With the growing prevalence of the internet, the necessity of developing a digital strategy is not something nonprofits should overlook. Over the past several years, many nonprofits recognized this opportunity and began shifting to digital outreach. The pandemic accelerated that transition, and with social distancing guidelines in full effect, organizations can no longer interact with supporters face-to-face. In other words, having a digital presence is more important than ever.
To strengthen your online presence and connect with supporters during social distancing, you’ll need to develop a nonprofit digital strategy. In short, a nonprofit digital strategy is a plan to expand your organization’s reach online. It involves any outreach that takes place online, including your website, social media accounts, and any other marketing materials.
With many of your supporters already online, digital marketing is one of the most effective ways to reach them. However, with all its nuances, it can be difficult to know where to start (especially if you’re not particularly tech-savvy). To help, this guide will cover the essential first steps to improving your online presence:
- Upgrade your current technology.
- Define your overall goals.
- Develop a communication plan.
- Analyze performance data.
Developing a strong digital strategy will offer ongoing value to your nonprofit, both with fundraising and sharing your mission. If you’re ready to learn the necessary first steps, let’s get started.
Step #1: Upgrade Your Current Technology.
To truly maximize your online presence, you’ll need a dependable online fundraising solution. You likely already have a platform (or several) that you use, but it’s always worthwhile to check for potential areas of improvement.
Analyze your organization’s current toolkit and determine where it’s falling short. For reference, these are the core features your tech stack needs in order to ensure success:
- Customizable donation forms. Your donation form is the core of your online fundraising strategy. In order to accept donations online, you’ll need a donation form located directly on your website. Further, you should be able to customize it to match your brand and collect the information you need.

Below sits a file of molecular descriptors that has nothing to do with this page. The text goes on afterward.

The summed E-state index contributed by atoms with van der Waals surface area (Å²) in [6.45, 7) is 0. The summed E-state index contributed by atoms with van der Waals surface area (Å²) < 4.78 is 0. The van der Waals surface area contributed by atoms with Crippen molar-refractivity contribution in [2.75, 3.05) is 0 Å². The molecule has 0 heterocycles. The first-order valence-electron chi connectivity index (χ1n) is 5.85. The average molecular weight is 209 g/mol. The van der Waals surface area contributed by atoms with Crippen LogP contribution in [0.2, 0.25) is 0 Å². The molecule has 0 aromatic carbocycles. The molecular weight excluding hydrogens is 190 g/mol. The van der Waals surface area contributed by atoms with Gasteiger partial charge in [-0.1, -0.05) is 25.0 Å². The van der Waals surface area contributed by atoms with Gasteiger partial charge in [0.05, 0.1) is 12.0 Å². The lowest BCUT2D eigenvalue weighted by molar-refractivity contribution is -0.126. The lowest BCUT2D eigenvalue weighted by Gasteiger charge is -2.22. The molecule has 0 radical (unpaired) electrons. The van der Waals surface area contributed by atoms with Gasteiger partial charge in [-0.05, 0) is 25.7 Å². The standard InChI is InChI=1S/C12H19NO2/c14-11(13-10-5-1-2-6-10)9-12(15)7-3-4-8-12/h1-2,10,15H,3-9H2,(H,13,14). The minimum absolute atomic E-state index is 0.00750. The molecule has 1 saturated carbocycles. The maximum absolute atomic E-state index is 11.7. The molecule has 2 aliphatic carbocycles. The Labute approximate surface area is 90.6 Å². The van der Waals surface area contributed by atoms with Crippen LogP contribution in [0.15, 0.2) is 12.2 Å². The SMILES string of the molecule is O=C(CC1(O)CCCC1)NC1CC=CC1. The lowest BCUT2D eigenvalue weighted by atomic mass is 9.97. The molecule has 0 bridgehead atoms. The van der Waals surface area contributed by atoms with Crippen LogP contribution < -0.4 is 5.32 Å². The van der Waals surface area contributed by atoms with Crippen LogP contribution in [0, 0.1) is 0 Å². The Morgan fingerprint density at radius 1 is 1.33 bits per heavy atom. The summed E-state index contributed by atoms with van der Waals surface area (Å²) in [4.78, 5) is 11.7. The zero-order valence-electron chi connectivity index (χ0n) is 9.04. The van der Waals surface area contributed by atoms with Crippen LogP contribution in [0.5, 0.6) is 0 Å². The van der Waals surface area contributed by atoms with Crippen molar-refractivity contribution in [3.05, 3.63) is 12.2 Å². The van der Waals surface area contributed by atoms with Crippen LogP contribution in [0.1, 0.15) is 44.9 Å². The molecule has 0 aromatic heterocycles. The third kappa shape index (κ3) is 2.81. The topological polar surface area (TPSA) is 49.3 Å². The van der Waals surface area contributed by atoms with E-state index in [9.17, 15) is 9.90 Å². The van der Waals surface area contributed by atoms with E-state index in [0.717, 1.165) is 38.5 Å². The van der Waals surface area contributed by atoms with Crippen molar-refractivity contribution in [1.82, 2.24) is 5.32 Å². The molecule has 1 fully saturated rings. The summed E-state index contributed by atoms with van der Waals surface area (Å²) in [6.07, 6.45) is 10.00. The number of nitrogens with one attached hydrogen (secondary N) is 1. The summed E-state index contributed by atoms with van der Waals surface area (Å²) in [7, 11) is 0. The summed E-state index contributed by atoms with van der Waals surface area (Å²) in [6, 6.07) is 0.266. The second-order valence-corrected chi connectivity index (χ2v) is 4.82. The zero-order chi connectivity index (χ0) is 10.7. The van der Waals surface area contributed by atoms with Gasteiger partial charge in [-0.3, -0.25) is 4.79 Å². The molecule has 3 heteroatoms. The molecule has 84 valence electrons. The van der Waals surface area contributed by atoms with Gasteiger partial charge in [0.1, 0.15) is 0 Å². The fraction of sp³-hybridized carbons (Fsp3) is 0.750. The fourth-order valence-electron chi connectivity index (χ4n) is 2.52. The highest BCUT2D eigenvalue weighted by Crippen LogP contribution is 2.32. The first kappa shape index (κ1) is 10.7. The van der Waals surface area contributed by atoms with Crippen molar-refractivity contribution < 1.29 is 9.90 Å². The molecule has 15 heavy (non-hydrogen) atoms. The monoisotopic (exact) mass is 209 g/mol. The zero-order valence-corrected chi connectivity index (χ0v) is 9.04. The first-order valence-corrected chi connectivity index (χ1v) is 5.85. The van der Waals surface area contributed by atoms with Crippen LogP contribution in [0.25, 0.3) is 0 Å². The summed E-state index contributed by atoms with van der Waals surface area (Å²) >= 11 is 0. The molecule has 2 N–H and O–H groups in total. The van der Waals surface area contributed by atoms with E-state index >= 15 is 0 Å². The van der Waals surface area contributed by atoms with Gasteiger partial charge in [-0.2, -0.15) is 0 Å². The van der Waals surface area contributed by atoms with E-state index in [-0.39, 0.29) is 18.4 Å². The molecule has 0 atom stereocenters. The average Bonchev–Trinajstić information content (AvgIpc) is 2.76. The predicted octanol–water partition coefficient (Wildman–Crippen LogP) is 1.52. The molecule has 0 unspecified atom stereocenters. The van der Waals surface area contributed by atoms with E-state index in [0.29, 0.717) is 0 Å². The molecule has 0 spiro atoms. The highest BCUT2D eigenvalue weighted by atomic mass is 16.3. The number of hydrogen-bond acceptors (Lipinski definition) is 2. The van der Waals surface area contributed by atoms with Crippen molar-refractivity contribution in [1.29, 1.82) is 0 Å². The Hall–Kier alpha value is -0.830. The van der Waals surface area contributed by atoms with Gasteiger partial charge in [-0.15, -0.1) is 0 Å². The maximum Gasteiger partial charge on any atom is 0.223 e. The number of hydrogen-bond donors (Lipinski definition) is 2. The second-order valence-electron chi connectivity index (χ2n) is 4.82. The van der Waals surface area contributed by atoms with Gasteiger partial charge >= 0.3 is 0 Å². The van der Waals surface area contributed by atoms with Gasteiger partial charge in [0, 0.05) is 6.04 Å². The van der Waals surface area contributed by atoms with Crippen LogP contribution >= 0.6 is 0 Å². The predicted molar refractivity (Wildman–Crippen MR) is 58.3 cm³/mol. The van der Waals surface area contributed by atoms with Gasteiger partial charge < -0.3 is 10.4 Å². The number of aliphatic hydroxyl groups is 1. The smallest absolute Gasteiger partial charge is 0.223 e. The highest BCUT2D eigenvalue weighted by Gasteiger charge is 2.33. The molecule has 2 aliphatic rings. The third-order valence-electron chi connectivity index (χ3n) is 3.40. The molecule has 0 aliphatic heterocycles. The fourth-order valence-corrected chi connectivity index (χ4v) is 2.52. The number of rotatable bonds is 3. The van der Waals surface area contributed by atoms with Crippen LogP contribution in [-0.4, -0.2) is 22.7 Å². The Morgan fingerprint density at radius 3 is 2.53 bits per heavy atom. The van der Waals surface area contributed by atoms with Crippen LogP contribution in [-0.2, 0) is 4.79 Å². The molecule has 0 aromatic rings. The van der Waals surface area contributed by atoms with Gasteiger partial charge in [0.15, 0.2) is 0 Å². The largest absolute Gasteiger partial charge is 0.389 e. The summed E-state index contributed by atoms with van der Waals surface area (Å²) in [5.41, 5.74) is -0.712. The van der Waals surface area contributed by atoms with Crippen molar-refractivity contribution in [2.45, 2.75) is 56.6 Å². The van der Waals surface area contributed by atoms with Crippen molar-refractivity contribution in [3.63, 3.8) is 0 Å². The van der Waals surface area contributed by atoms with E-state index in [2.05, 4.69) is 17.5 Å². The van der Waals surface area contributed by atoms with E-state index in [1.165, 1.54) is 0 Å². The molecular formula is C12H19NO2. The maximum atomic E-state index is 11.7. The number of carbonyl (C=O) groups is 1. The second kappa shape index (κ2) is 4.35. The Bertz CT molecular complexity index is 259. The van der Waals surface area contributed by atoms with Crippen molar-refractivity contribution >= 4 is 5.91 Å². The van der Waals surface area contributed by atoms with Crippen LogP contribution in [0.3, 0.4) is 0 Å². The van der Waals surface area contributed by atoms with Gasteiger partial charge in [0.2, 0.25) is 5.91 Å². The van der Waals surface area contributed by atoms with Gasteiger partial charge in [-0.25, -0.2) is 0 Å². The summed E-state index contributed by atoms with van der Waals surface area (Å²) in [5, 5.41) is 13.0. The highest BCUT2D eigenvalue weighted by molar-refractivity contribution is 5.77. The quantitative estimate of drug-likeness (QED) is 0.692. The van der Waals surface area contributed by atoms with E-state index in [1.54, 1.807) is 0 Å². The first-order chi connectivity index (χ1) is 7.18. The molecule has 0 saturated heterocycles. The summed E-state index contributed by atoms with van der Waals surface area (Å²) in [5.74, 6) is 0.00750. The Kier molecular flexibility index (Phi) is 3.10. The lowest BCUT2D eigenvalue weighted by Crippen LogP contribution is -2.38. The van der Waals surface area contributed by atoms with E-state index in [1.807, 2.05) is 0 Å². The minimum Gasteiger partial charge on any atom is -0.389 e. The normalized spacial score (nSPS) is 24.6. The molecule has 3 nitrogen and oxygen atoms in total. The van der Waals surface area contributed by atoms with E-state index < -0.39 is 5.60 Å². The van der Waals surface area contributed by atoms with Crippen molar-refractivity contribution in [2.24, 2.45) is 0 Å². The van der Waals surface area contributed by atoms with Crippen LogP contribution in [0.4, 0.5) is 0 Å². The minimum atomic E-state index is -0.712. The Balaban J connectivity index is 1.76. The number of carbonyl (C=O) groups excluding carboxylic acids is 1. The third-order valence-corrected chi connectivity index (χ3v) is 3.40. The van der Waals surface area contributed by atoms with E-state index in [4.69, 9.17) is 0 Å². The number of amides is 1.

- Web development tools. A dependable content management system (CMS) will help you create a beautiful website that engages visitors and encourages interaction. Make sure your CMS is nonprofit-specific so that it includes all the fundraising functionality that generic website builders don’t offer.
- Marketing tools. Proactive communication with supporters is one of the most important parts of fundraising. With software that offers dedicated marketing tools, you’ll be able to automate data from your CRM, segment your supporters into email lists, and schedule emails so you can stay connected and steward strong donor relationships.
- Data and analytics. When used effectively, insightful analytics can inform future decision-making and improve fundraising efforts. Ensure your software allows you to monitor the most important data to your team, so you can visualize your efforts and locate areas in need of improvement.
Your online presence can mean the difference between exceeding fundraising goals and falling short. Especially as social distancing remains in effect, it’s important that you have a centralized system that allows you to continue fundraising and to connect with donors from afar.
Step #2: Define Your Overall Goals.
After you’ve solidified your toolkit, it’s imperative that you determine your desired outcomes for your digital strategy. Setting measurable goals prior to taking action will serve as a strong foundation and guide your strategy development.
If you’re struggling to determine which objectives to set, start with more general ideas, such as:
- Increasing digital event sign-ups
- Increasing member satisfaction scores (determined via surveys)
- Raising a certain amount of money
Once you’ve set more general goals, you’ll want to nail down the specifics and make them concrete. To accomplish this, there are a few key steps to take as you set your digital goals:
- Analyze your current strategies. What gaps exist in your current digital process? Your updated goals should address any shortcomings, whether it’s an issue due to ineffective use of staff time or underperforming technology.
- Talk to key stakeholders. Those who are directly involved in executing your digital strategy may be able to provide insight into areas that need improvement. Ask your director, board members, and any other leadership for feedback on goals they think are worth considering.
- Review your long-term priorities. Each of your goals must align with your nonprofit’s long-term priorities, whether they’re financial, program-related, or mission-oriented. Take the time early on to ensure your digital strategy goals don’t contradict your broader goals to avoid conflict down the line.
Walking through these steps will guide you toward more concrete, actionable goals from the start. Whichever goals you choose, make sure they’re quantitative so that your team will be able to measure progress toward them. You’ll start off on the right foot by setting smart, achievable goals with realistic checkpoints along the way.